Plans for more than 50 homes in a Derbyshire village are set to be approved despite overdevelopment fears
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The scheme, submitted by Woodall Homes, would see 57 homes built off Jacksons Ley, in Middleton by Wirksworth – off a new 47-property housing development approved at appeal. Derbyshire Dales District Council planning officers have recommended that the 57-home plans are approved at a meeting next week.
Among the 57 homes would be 17 affordable properties, comprising eight one-bed flats, eight two-bed houses and one three-bed house. The main vehicle access point would stem off Porter Lane with a pedestrian path onto Main Street.
Middleton Parish Council has objected to the plans, writing: “It is felt that the number of dwellings proposed is excessive and represents overdevelopment of the site. Concerns have been raised by members of the public about the capacity of the local infrastructure (schools and medical practices, for example) to cope with such a large development. Further concerns have been received regarding access and egress given the volume of traffic on B5035 Porter Lane. The Parish Council shares those concerns.” It also feels the planned location of a children’s play area close to Porter Lane is an unsafe spot.
Derbyshire County Council says that Middleton Community Primary School and Anthony Gell School (a secondary) both have sufficient capacity to take on new pupils linked to the new development.
Meanwhile, the NHS Derby and Derbyshire Integrated Care Board (which oversees health and social care organisations in the county and city) has asked for £51,300 to help improve facilities at nearby medical centres. The district council’s neighbourhood manager has asked for £21,400 towards park and garden improvements, children’s play areas and allotments.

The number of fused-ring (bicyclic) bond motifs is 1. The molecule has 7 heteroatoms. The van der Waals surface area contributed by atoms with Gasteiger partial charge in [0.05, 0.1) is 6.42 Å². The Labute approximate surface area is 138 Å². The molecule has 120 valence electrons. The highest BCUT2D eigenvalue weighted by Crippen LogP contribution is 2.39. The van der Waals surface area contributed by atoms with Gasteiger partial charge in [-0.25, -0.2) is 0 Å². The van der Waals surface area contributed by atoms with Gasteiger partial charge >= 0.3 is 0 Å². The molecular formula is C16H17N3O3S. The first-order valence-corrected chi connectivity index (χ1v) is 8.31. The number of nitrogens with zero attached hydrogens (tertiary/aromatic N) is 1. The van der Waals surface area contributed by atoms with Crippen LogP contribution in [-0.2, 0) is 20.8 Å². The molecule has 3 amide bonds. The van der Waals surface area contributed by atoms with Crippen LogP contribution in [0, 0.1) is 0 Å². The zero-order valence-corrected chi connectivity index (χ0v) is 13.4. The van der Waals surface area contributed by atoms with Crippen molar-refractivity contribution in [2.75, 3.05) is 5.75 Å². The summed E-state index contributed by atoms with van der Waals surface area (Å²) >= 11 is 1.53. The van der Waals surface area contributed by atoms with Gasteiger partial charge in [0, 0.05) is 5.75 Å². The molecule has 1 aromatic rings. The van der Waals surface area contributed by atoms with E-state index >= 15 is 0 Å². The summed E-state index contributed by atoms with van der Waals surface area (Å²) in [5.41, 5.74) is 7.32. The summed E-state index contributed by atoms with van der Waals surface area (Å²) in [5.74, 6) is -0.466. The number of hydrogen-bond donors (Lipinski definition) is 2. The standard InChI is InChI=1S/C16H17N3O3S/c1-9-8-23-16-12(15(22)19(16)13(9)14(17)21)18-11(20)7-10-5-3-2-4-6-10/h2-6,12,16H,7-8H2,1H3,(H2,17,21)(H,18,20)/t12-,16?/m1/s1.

Cllr Peter Slack, deputy leader of the council, wrote that the scheme represents “overdevelopment”, also feeling the proposed children’s play area was being planned in a “dangerous position”.
A total of 13 objection letters were submitted to the council by opposing residents with concerns about the overreliance on public transport due to the isolated position of the site; harm to the environment including wildlife; and noise impact from planned homes and from a nearby industrial estate. They also raise a fear that “the development will result in the loss of Middleton of a village and will become an extension of Wirksworth”.
District council officers say part of the planned site was earmarked for 45 homes in the authority’s blueprint for future development. Recommending approval, they write: “The development would not conserve the conservation area, however, the design of the development has been carefully considered to reflect and respect the character of the village and the development at Jacksons Ley while providing a high-quality design and urban form. The development would in effect create a new built edge to this part of the settlement.
“This application proposes more dwellings than the allocation but on a significantly larger site. While the development would affect the outlook of the (current Jacksons Ley) development, it would not materially harm the amenity, privacy or security of any neighbouring property due to overbearing, overlooking or loss of light.”